In a call with over 600 Catholic leaders on April 25, President Donald Trump discussed the financial impact of coronavirus and promised economic relief and support for the Catholic education system.
But an alliance that should have been good news became a bone of contention for some, according to an editorial written by staff at the National Catholic Reporter.
According to the similarly named but separate National Catholic Register, along with Catholic school superintendents and other bishops, Cardinal Timothy Dolan, archbishop of New York, joined the call and spoke highly of the president and his support for the schools.
Some dioceses have announced that school closures during shutdowns meant to contain COVID-19 have caused financial hardship. On the call, Trump said he pushed to include Catholic education in the Paycheck Protection Program.
The president praised Catholic education and expressed support for the pro-life cause, and Dolan, in turn, praised Trump.
“Never has the outlook financially looked more bleak, but perhaps never has the outlook looked more promising given the energetic commitment that your administration has to our schools,” Dolan reportedly said in audio of the call obtained by Crux. “We need you more than ever.”
Dolan mentioned his favorable interaction with Trump in his Sunday homily. The president, who had promised to watch, tweeted, “@CardinalDolan Thank you for a great call yesterday with Catholic Leaders, and a great Service today from @StPatsNYC!”
— Donald J. Trump (@realDonaldTrump) April 26, 2020
Instead of expressing gratitude for what the president has done during the pandemic for Catholic education and his willingness to reach out to Catholic leaders, staff at the National Catholic Reporter bristled at the idea that Dolan would ally himself with the Republican president, declaring the “capitulation is complete.”
“Without a whimper from any of his fellow bishops, the cardinal archbishop of New York has inextricably linked the Catholic Church in the United States to the Republican Party and, particularly, President Donald Trump,” they wrote.
The NCR editorial objected to the fact that “Trump will have Dolan’s language from the call” and said he dubbed the president a “great gentleman” and a “great friend” — though Crux reported that it was the president who used those words and Dolan simply said, “the feelings are mutual, sir.”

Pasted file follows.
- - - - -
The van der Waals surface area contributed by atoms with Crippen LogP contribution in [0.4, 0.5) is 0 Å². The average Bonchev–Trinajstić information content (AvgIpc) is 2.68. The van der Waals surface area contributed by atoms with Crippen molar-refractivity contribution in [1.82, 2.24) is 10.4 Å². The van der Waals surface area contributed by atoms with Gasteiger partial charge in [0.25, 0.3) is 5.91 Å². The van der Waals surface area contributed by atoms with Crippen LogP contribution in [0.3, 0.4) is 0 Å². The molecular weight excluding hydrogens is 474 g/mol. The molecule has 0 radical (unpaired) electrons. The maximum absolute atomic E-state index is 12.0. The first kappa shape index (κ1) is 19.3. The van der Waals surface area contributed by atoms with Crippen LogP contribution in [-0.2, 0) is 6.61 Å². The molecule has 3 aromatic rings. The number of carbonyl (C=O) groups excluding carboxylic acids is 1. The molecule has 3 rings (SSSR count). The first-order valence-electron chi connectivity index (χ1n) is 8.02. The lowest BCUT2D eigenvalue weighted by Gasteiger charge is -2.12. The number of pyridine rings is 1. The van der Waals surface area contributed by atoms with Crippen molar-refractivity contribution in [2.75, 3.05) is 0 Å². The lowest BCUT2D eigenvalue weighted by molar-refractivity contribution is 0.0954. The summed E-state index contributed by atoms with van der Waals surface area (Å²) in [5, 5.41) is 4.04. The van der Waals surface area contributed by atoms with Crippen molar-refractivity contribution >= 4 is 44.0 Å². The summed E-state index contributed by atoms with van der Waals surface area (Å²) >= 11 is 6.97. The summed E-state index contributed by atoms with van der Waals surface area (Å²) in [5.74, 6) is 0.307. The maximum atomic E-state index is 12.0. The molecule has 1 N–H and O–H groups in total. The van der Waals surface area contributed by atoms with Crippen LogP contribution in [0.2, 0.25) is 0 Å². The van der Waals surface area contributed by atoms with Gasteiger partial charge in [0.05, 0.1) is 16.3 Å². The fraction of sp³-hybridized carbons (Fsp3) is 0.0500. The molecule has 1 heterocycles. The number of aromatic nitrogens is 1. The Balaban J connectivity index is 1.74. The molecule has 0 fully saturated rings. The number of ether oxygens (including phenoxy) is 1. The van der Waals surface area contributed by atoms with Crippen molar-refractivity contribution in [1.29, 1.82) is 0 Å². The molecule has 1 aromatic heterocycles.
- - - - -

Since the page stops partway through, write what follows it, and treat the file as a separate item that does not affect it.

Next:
The Catholic publication sounded very much like it was using Democratic National Committee talking points when it claimed Trump’s most “consistent attribute is an uncontrollable propensity for lying, continuously and about everything.”
It is telling that NCR’s “mission and values” statement includes tenets such as “social justice” and “inclusiveness” but nothing about support for the magisterium, the Roman Catholic Church’s authority to interpret the word of God.
The president has been consistently and unapologetically pro-life, which is an issue that the Church’s official doctrine has always taken a hard line against. So it seems more than appropriate for a prominent bishop to give praise to the pro-life president when he is doing things that support and defend the church’s teachings.
Shockingly, NCR objected to the pair’s mutual respect with the claim that “the all-consuming issue” of abortion was more important to Dolan than “the agenda in any political consideration.”
The editorial cited the tired argument about male hierarchy unfairly making rules for women as a means to negate the issue’s status.
This objection comes from a publication which previously ran an editorial in May 2019 calling for less “extremist” views on abortion, and advocated for “reasonable compromises” such as allowing abortion in early pregnancy but restricting to life and health of the mother in late pregnancy — again not sounding much different from the DNC.
Unsurprisingly, the publication was not at all concerned about Dolan’s friendliness toward politicians when it came to abortion-supporting former President Barack Obama.
Dolan famously yukked it up with him at the Alfred E. Smith Memorial Foundation dinner in 2012. The NCR reported that the archbishop’s many roles necessitated such a relationship.
It is clear that the National Catholic Reporter is carrying water for liberals inside and outside the Church while chastising Dolan for his support for a conservative politician who respects Catholicism and its teachings on the value of human life.
In the end, NCR’s objection only serves to illustrate the sad fact that liberals of all stripes and religions are equally vulnerable to Trump Derangement Syndrome.
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